Salt and the candida diet

Salt is the mother of all spices. You’ve never heard of a paprika, have you? It is so well known and so widely used that it even deserves its own adjective; salty. Salt, used sparingly, is excellent for enhancing the flavor of food. However, salt often comes under fire because when used in excess it can be a contributing factor to high blood pressure, which in turn can lead to other serious health problems. While I believe that a moderate amount of salt in your diet is not harmful and makes eating much more enjoyable, using salt can be problematic for those on the Candida diet.

The Candida Diet is used to treat a condition called candidiasis. This condition is characterized by an overgrowth of yeast (Candida) in the intestinal system. Candida is typically a benign microorganism that is an integral part of a healthy intestinal system, but external factors help turn this benign microorganism into an opportunistic one. When Candida becomes opportunistic, it causes a wide range of seemingly unrelated health problems throughout the body. Numerous external factors, such as overuse of antibiotics, birth control, diets high in processed/sugary foods, and stress, contribute to yeast infection. In reality, these external factors create an imbalance that often kills off the friendly bacteria in the intestinal system that keep Candida at bay. Coincidentally, while friendly bacteria are being killed off, Candida feeds on poor dietary choices and continues to thrive. The goal of the Candida Diet is to restore the body’s delicate intestinal balance by significantly reducing Candida’s food supply. This kills off the Candida and the friendly bacteria can be reintroduced via probiotics. The Candida Diet eliminates processed/sugared foods, all forms of sugar, glutinous grains, and even fruits in the early stages. Salt causes problems in the diet due to the additives it usually contains.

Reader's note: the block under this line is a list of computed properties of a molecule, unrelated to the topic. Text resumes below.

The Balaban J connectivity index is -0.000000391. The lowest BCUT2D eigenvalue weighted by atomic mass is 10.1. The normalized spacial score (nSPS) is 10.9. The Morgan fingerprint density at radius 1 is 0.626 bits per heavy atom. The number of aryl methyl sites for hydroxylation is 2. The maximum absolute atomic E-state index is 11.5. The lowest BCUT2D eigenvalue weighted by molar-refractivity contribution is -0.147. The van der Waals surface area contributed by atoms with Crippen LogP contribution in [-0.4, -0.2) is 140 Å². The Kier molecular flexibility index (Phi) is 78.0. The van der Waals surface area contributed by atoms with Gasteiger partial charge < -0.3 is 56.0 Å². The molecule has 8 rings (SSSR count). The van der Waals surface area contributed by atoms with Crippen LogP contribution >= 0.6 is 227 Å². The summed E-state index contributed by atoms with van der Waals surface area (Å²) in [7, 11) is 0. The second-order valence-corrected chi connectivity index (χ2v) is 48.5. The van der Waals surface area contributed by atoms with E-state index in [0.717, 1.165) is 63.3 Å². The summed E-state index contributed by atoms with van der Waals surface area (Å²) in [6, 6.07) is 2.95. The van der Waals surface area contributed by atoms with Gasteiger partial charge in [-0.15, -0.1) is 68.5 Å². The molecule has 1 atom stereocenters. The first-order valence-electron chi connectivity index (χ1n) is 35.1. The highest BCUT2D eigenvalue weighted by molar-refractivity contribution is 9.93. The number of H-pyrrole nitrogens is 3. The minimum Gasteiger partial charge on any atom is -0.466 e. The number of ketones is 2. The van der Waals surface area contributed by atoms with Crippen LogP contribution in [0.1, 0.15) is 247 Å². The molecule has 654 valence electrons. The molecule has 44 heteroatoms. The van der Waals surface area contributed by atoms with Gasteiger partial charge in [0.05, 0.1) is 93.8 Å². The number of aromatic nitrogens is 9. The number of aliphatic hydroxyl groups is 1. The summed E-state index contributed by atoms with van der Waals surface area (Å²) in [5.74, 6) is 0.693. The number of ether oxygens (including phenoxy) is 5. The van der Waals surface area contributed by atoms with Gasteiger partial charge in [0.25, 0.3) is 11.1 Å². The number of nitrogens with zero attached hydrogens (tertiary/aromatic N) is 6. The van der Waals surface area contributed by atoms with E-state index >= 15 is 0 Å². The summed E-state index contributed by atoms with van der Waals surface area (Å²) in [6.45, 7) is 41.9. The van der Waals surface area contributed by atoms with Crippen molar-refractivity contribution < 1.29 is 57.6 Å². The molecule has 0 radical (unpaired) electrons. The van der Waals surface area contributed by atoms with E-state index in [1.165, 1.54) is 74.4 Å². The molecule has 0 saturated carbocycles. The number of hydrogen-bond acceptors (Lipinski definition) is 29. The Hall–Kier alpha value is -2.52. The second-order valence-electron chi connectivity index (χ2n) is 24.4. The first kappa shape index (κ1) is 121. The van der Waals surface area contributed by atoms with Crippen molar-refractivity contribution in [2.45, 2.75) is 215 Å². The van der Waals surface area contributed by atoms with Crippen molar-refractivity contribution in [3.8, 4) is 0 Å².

When I say salt I mean common table salt. This always makes me think of the Morton’s Salt container we always had in our cupboard when we were kids. This salt can be problematic for the Candida dieter because it contains dextrose, which is a form of sugar. Also, dextrose is usually derived from corn. While corn is allowed in moderation in the diet, many people with yeast infections also have food allergies/sensitivities, and if corn is one of them, continued use of salt is not beneficial. So is all salt off limits on the Candida diet? The answer is no. The diet recommends using sea salt without additives. Label reading is imperative when choosing sea salt because many varieties contain the same prohibited ingredients found in regular table salt. You are looking for a brand whose only ingredient is sea salt. I don’t think sea salt is necessarily better for you than regular table salt, but the fact that it contains no additives makes it a better choice for the Candida diet. Even sea salt should be used sparingly, so remember that the fact that it’s a Candida-friendly alternative to regular table salt means it should be used in excess.

For more information on the Candida diet, visit Yeast Free Living.

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